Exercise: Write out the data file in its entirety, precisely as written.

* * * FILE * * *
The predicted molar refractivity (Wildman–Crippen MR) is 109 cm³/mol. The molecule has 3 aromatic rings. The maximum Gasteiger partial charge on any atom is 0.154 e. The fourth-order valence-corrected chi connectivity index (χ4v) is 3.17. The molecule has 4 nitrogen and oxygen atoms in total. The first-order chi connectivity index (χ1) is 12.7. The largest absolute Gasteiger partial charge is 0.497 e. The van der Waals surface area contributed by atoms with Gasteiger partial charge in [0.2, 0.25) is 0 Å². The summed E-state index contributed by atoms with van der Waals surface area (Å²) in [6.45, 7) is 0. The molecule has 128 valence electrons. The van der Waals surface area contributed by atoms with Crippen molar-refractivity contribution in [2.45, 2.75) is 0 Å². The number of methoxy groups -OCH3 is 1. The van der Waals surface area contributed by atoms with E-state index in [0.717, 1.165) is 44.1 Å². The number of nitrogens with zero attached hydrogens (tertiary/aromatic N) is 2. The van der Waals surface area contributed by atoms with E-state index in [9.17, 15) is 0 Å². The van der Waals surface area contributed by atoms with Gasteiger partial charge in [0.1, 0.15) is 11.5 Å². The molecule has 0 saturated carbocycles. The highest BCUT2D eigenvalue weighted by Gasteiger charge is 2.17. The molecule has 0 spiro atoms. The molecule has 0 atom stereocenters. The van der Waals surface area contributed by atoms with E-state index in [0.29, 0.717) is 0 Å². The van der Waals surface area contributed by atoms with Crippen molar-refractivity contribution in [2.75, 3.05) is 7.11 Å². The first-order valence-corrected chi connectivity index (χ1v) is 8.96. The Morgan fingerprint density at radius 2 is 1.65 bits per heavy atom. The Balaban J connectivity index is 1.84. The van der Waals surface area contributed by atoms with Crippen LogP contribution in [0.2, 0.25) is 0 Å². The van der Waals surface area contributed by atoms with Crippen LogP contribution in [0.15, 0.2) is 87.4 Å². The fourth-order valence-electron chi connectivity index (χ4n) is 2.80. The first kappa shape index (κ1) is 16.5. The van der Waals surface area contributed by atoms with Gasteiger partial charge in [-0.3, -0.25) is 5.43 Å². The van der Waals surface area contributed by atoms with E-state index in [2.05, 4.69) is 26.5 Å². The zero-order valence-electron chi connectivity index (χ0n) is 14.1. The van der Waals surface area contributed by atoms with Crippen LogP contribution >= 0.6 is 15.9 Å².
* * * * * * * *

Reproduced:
The predicted molar refractivity (Wildman–Crippen MR) is 109 cm³/mol. The molecule has 3 aromatic rings. The maximum Gasteiger partial charge on any atom is 0.154 e. The fourth-order valence-corrected chi connectivity index (χ4v) is 3.17. The molecule has 4 nitrogen and oxygen atoms in total. The first-order chi connectivity index (χ1) is 12.7. The largest absolute Gasteiger partial charge is 0.497 e. The van der Waals surface area contributed by atoms with Gasteiger partial charge in [0.2, 0.25) is 0 Å². The summed E-state index contributed by atoms with van der Waals surface area (Å²) in [6.45, 7) is 0. The molecule has 128 valence electrons. The van der Waals surface area contributed by atoms with Crippen molar-refractivity contribution in [2.45, 2.75) is 0 Å². The number of methoxy groups -OCH3 is 1. The van der Waals surface area contributed by atoms with E-state index in [0.717, 1.165) is 44.1 Å². The number of nitrogens with zero attached hydrogens (tertiary/aromatic N) is 2. The van der Waals surface area contributed by atoms with E-state index in [9.17, 15) is 0 Å². The van der Waals surface area contributed by atoms with Gasteiger partial charge in [0.1, 0.15) is 11.5 Å². The molecule has 0 saturated carbocycles. The highest BCUT2D eigenvalue weighted by Gasteiger charge is 2.17. The molecule has 0 spiro atoms. The molecule has 0 atom stereocenters. The van der Waals surface area contributed by atoms with E-state index in [0.29, 0.717) is 0 Å². The van der Waals surface area contributed by atoms with Crippen molar-refractivity contribution in [2.75, 3.05) is 7.11 Å². The first-order valence-corrected chi connectivity index (χ1v) is 8.96. The Morgan fingerprint density at radius 2 is 1.65 bits per heavy atom. The Balaban J connectivity index is 1.84. The van der Waals surface area contributed by atoms with Crippen LogP contribution in [0.2, 0.25) is 0 Å². The van der Waals surface area contributed by atoms with Crippen LogP contribution in [0.15, 0.2) is 87.4 Å². The fourth-order valence-electron chi connectivity index (χ4n) is 2.80. The first kappa shape index (κ1) is 16.5. The van der Waals surface area contributed by atoms with Gasteiger partial charge in [-0.3, -0.25) is 5.43 Å². The van der Waals surface area contributed by atoms with E-state index in [2.05, 4.69) is 26.5 Å². The zero-order valence-electron chi connectivity index (χ0n) is 14.1. The van der Waals surface area contributed by atoms with Crippen LogP contribution >= 0.6 is 15.9 Å².